15 November, 2010 by katelaity
“Well, come on then!” Helen’s father shouted at the poor Italian. “Mount up!”
“Papa,” she hushed him. “Give him a minute. He’s been injured.”
Romano rose on unsteady legs, giving a baleful look at Belial, who stamped his feet as if to emphasize that he was no horse to be trifled with — as if his size and fierceness had not already conveyed that information to the injured pilot.
“Let me lend you a hand,” Rochester said, his voice genial and a look of amusement on his craggy face. “Up you go.”
Romano lifted a foot tentatively and Helen’s father grabbed it and tossed him aboard the stallion. Belial immediately shied to one side, as if testing the rider for soundness. Romano clapped his legs tighter and grabbed for the black tendrils of his mane for security.
“Right as rain!” Helen said to encourage the Italian, though she couldn’t help looking askance at the horse’s dancing.
“The reins, curse you,” her father rumbled, his always short patience already gone. “Damme, man. Have you not been on a horse before?”
“Ah, signore, not since I was a little boy.” He fumbled with the reins, unable to let go of the hair that seemed to feel more secure in his hands. “I always take carriages.”
Helen frowned. “Perhaps I should ride with him, help hold him on the horse.”
Her father guffawed. “I’d like to see your mother’s face if she saw the two of you riding in on Belial. You want her to skin me alive? No, this will do.”
“Perhaps the signorina has the right idea, I think I would feel more secure if — “
“Nonsense!” Rochester stepped back and slapped the stallion’s hind end. “Home, Belial!”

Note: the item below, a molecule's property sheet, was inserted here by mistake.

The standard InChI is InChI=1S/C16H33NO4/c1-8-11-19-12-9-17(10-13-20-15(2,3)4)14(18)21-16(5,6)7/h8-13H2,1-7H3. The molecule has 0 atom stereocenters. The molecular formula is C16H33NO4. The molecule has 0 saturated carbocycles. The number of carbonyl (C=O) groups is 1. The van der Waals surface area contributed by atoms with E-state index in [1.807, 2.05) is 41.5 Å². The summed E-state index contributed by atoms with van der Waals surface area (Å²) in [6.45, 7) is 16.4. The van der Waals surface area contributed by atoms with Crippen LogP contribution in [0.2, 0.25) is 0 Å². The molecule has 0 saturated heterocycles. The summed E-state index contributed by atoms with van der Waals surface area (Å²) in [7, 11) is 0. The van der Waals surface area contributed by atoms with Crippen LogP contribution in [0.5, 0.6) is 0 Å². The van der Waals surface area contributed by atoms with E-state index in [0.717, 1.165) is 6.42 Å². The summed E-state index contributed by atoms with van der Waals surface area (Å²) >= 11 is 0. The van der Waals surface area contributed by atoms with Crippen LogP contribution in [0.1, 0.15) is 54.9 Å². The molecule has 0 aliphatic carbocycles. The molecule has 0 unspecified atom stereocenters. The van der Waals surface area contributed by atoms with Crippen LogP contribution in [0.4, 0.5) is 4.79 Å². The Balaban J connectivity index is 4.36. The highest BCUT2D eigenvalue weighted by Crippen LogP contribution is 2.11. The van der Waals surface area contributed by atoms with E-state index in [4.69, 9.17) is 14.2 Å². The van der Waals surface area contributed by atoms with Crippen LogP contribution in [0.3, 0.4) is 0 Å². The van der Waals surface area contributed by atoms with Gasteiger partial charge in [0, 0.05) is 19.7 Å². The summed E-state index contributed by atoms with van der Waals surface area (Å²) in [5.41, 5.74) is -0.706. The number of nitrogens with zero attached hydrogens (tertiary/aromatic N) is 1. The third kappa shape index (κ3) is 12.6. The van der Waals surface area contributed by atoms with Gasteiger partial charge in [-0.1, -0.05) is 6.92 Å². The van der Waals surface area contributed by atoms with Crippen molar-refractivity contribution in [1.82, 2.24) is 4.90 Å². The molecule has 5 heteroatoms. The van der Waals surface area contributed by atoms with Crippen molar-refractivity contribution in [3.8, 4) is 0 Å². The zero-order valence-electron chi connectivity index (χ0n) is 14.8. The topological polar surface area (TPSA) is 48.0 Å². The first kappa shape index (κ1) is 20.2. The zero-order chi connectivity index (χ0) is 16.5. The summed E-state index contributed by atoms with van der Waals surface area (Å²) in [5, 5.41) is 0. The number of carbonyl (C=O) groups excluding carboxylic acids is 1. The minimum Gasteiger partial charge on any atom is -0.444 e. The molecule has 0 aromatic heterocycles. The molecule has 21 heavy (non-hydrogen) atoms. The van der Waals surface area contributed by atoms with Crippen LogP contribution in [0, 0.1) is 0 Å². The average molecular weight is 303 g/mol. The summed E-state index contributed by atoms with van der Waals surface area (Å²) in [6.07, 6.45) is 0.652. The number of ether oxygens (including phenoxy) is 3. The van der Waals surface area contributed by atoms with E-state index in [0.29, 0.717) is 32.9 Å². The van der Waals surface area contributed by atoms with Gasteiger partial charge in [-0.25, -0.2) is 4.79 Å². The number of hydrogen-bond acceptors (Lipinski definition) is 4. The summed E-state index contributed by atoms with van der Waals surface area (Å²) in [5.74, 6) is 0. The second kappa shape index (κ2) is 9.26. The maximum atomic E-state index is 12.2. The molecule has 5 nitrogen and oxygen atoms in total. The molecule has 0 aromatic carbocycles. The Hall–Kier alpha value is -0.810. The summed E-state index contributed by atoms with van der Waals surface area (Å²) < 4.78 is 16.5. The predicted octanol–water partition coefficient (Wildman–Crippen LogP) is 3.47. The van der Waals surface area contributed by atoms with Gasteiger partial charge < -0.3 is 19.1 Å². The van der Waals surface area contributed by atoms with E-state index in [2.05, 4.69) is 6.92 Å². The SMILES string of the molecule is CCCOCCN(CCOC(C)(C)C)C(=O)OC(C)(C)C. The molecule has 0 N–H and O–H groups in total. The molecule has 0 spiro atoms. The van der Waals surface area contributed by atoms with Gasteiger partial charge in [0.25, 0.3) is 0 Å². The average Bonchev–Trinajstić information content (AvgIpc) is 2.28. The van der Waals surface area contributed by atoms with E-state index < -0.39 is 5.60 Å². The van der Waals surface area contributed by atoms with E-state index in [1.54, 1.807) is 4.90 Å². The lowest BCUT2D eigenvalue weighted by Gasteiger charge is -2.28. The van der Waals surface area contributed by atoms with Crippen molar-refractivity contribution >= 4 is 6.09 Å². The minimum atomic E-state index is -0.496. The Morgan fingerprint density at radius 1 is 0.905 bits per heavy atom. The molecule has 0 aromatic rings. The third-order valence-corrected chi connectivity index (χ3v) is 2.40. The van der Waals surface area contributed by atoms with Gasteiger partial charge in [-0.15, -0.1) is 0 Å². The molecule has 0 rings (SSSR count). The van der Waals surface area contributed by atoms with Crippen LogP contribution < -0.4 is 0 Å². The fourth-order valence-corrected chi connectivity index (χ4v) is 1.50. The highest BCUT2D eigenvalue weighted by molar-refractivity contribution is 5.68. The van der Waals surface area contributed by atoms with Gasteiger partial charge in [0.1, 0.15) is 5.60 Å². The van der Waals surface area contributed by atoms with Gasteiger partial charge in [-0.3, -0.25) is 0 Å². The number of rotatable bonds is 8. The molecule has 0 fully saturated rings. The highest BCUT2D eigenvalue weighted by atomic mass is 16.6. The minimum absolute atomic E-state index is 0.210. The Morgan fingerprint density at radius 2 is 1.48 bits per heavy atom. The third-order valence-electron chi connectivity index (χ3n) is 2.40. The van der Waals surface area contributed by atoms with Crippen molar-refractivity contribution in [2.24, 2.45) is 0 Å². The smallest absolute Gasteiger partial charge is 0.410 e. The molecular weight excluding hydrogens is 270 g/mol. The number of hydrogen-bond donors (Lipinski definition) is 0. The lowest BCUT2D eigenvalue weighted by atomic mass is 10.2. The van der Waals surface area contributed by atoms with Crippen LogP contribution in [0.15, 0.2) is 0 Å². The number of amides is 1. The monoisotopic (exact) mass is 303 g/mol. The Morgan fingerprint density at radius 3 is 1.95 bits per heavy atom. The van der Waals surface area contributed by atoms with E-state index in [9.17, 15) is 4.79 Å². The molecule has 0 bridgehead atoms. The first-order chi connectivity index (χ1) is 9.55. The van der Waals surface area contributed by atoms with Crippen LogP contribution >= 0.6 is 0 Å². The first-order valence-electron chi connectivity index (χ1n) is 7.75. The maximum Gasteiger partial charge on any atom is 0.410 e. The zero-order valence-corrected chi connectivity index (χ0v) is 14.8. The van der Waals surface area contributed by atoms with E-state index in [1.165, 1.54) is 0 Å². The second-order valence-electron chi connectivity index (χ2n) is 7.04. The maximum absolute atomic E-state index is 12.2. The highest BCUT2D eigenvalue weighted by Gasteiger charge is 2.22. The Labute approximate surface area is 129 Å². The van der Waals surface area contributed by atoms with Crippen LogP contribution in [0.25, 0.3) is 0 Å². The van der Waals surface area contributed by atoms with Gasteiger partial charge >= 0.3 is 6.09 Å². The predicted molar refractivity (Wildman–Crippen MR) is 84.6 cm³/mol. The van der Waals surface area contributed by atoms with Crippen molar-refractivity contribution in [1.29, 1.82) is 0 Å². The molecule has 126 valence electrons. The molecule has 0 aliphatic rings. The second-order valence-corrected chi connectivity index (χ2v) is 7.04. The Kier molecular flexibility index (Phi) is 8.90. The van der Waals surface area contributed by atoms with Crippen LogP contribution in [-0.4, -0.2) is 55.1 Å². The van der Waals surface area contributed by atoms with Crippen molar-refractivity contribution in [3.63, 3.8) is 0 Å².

The horse was off like a cannonball, hurtling away down the moors — thankfully, Helen noticed, in the general direction of the house. She glanced at her father who still laughed raucously at the flying black shape.
“Father, stop laughing,” Helen scolded. “You are most unkind to my friend.”
“Friend!” He threw back the tousled hair that struck her as far too similar to the demonic horse he rode. “The man was actually going to allow you to ride with him on that horse. Most indecorous. Even I know that. Your mother would have my guts for garters.”
“Oh father, you’ve been reading novels again.”
“Braddon is quite bracing and I’ve got the next Dickens waiting in my library for a pipe and some leisure. Will you read to me tonight? I must know what happens.”
All the laughter disappeared from his expression. “That jackanapes! If he knows what’s good for him he’ll stay out of my sight, such as it is,” he added with a bitterness that was more habit than feeling.
“It’s true then? He’s been sent down?” Helen frowned, too, unconscious how much it made her look like her father.
“Sent down indeed! A waste of money as I knew it would be from the start.”
“Father, you must be patient. Edmund has yet to find his feet — “
“Well, he will find mine applied to his posterior if he does not figure out something useful to do with all his talents and energies. Something other than gambling and carousing.”
“Papa, it’s not as bad as that. A few youthful indiscretions — I wager you were not without a few of them yourself.” Helen looked at her father out of the corner of her eye to gauge his reaction to that.
“Your mother has been telling tales, eh?” Rochester smiled grimly. “I paid for my mistakes. Your brother should avoid having to do the same. We’re not a family with a great deal of luck.”
“Mother would disagree.”
“Your mother is a singular person and makes her own luck. We can’t all do the same.” Nonetheless, his looks softened. “There’s no person on this earth like your mother.”